The web is not the same as it was just a few years ago, where it was important to always verify a website that you were providing sensitive data to used SSL to encrypt the data being exchanged between your computer and the website’s servers.
Entering your information on a website that didn’t use the https:// prefix in the address bar is still dangerous, but it’s much, much harder to do. Many modern web browsers warn users against entering sensitive data on websites with poorly managed, expired, or non-existent SSL certifcates or that don’t use the HTTPS protocol at all.
The onus has shifted from web browsers to website owners to ensure that websites where sensitive data may be entered are secure. And that’s a good thing. But it does mean that if you have a website, you need to be aware of the need to manage your SSL certificates.
What is an SSL certificate?
When you navigate to a website that uses the HTTPS protocol to encrypt data sent and received between your browser and the website’s server, the server needs to provide a certificate that’s cryptographically signed by a certificate authority that essentially vouches for the identity of the server.
This certificate is called a TLS (or “Transport Layer Security”) certificate, which is more commonly known as an SSL certificate (or “Secure Sockets Layer,” which TLS actually replaced), and is the basis of the “TLS handshake,” which is the process of verifying the identity of a web server and opening a secure “session” using public key cryptography.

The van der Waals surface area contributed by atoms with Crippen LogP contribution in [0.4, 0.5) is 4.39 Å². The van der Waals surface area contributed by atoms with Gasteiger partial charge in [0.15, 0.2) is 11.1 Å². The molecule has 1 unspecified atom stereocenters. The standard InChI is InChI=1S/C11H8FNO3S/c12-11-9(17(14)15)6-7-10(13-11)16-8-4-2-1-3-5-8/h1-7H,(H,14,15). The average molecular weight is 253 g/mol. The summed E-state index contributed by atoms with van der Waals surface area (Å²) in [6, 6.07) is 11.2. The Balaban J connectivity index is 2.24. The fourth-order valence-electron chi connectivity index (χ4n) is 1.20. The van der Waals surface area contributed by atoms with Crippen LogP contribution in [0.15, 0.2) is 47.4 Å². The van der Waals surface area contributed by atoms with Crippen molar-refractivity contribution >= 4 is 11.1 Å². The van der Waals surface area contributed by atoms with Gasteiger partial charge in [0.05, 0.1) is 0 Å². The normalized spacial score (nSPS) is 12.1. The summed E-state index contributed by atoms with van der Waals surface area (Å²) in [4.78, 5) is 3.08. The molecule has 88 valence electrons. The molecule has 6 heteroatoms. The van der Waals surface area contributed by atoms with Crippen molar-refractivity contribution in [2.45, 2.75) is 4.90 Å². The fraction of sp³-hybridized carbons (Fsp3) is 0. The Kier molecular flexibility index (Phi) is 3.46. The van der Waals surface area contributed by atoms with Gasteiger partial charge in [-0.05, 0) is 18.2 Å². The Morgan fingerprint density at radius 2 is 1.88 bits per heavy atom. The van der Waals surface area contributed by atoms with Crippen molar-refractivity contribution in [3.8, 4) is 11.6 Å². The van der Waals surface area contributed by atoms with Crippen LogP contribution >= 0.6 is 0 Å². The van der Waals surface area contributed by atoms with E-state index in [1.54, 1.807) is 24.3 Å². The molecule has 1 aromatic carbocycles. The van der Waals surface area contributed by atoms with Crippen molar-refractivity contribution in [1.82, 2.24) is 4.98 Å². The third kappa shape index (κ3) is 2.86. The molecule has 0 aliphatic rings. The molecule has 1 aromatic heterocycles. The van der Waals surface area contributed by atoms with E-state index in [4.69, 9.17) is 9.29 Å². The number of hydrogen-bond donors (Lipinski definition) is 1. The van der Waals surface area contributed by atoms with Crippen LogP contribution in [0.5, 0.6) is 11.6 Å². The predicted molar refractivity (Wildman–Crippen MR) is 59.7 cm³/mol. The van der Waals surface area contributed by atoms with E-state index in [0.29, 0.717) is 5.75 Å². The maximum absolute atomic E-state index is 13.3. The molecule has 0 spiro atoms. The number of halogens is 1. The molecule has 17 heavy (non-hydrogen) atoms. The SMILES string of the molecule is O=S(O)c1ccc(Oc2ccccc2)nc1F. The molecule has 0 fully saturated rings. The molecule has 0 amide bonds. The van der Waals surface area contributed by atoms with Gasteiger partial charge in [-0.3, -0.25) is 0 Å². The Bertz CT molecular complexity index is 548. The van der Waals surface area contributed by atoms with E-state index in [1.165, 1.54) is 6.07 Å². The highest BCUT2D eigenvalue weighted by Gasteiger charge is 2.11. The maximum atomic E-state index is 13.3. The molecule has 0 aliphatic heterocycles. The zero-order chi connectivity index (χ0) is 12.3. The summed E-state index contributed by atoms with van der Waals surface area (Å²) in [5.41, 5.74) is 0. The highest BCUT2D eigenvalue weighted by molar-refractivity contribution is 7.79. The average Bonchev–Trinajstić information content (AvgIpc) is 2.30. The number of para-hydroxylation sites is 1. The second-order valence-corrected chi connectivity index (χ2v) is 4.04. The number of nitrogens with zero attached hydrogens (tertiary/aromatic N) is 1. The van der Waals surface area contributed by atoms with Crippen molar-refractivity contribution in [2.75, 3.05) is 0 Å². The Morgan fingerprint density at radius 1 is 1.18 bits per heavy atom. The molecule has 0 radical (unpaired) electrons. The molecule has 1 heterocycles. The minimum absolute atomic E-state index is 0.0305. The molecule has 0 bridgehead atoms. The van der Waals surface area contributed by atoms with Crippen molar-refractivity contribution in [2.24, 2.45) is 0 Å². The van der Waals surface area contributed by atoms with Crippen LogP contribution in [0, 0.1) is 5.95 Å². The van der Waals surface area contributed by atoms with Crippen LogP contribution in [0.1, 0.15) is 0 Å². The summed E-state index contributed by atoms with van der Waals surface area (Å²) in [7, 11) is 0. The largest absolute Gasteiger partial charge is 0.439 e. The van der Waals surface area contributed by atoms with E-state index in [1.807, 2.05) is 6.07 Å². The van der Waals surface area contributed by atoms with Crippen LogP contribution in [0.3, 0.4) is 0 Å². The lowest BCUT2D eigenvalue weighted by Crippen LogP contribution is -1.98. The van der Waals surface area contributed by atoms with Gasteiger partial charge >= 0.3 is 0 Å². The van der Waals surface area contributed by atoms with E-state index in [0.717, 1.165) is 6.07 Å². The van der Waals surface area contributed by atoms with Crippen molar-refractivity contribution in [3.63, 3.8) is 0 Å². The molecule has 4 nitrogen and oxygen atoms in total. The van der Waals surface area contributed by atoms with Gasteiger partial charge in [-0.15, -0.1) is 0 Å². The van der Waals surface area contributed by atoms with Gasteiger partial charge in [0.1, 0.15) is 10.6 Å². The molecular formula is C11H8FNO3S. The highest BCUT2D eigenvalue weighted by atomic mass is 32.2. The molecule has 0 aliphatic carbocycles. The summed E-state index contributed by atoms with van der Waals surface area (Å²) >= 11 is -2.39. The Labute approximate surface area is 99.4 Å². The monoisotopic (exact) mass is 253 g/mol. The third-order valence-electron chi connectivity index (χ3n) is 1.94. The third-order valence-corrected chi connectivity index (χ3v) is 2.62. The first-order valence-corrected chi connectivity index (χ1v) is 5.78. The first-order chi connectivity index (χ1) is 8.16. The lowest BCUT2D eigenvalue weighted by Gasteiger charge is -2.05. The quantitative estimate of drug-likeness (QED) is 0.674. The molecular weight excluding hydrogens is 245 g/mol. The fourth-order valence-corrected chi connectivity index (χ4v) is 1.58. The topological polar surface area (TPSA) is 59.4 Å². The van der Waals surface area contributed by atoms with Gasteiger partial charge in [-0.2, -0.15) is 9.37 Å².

This secure session is like a closed tunnel between your web browser and a web server. Nobody can see in or out, thanks to the data being encrypted using cryptographic keys that were generated for the session during the TLS handshake. This “handshake,” then, is the essential first step in establishing a secure link for exchanging data, and the TLS or SSL certificate is the critical piece of this whole process that ensures that the web server is the server it claims to be.
This also means if you want to use HTTPS on your website — and be able to process payments, logins, etc. — you’ll need an SSL certificate.
What happens when you don’t manage your SSL certificate well
Since your SSL certificate operates as your website’s means of showing web browsers that you are who you say you are and is also a critical step in establishing a secure connection, it’s of critical importance to your website’s operation.
If your SSL certificate expires or becomes otherwise invalid, instead of getting your website when users navigate to your web address, they’ll see an error that says your website cannot be trusted. It might also be very difficult for users to actually get to your website in such a situation. That can lead to some serious negative consequences.
Loss of traffic
First of all, because it will be hard to get to your website without bypassing at least one very intimidating warning about how your website cannot be trusted, the first way you’ll feel the hit of a poorly managed or expired SSL certificate is in the loss of traffic you’ll experience towards your website.
Only the most dedicated will want to venture beyond the scary warning signs their browsers will throw up.